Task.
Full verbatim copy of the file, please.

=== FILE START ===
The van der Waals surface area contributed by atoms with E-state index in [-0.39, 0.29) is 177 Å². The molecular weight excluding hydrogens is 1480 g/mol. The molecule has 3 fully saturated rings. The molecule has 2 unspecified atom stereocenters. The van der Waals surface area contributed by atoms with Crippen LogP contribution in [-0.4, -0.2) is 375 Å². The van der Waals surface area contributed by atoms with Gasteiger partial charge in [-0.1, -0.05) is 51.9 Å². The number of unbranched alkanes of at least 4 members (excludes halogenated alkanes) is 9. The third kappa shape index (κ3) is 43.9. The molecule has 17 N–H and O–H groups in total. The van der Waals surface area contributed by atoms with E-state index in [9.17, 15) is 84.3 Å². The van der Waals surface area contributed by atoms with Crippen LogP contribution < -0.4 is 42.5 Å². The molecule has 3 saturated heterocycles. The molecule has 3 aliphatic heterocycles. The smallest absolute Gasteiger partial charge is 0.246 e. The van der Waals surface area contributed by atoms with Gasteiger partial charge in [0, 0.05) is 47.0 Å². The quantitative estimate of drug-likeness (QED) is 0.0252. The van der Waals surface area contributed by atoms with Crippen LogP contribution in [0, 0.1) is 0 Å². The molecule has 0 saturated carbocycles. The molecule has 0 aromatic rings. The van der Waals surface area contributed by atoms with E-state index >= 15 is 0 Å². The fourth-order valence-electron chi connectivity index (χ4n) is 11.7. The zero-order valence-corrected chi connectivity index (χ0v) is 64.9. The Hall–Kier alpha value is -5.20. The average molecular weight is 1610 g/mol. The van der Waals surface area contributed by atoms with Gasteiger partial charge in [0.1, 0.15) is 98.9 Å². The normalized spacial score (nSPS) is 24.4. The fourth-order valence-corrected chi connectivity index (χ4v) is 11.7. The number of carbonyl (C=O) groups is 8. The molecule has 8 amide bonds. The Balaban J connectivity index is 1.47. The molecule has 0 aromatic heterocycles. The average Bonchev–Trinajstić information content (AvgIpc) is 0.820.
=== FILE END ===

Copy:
The van der Waals surface area contributed by atoms with E-state index in [-0.39, 0.29) is 177 Å². The molecular weight excluding hydrogens is 1480 g/mol. The molecule has 3 fully saturated rings. The molecule has 2 unspecified atom stereocenters. The van der Waals surface area contributed by atoms with Crippen LogP contribution in [-0.4, -0.2) is 375 Å². The van der Waals surface area contributed by atoms with Gasteiger partial charge in [-0.1, -0.05) is 51.9 Å². The number of unbranched alkanes of at least 4 members (excludes halogenated alkanes) is 9. The third kappa shape index (κ3) is 43.9. The molecule has 17 N–H and O–H groups in total. The van der Waals surface area contributed by atoms with E-state index in [9.17, 15) is 84.3 Å². The van der Waals surface area contributed by atoms with Crippen LogP contribution < -0.4 is 42.5 Å². The molecule has 3 saturated heterocycles. The molecule has 3 aliphatic heterocycles. The smallest absolute Gasteiger partial charge is 0.246 e. The van der Waals surface area contributed by atoms with Gasteiger partial charge in [0, 0.05) is 47.0 Å². The quantitative estimate of drug-likeness (QED) is 0.0252. The van der Waals surface area contributed by atoms with Crippen LogP contribution in [0, 0.1) is 0 Å². The molecule has 0 saturated carbocycles. The molecule has 0 aromatic rings. The van der Waals surface area contributed by atoms with E-state index >= 15 is 0 Å². The fourth-order valence-electron chi connectivity index (χ4n) is 11.7. The zero-order valence-corrected chi connectivity index (χ0v) is 64.9. The Hall–Kier alpha value is -5.20. The average molecular weight is 1610 g/mol. The van der Waals surface area contributed by atoms with Gasteiger partial charge in [0.1, 0.15) is 98.9 Å². The normalized spacial score (nSPS) is 24.4. The fourth-order valence-corrected chi connectivity index (χ4v) is 11.7. The number of carbonyl (C=O) groups is 8. The molecule has 8 amide bonds. The Balaban J connectivity index is 1.47. The molecule has 0 aromatic heterocycles. The average Bonchev–Trinajstić information content (AvgIpc) is 0.820.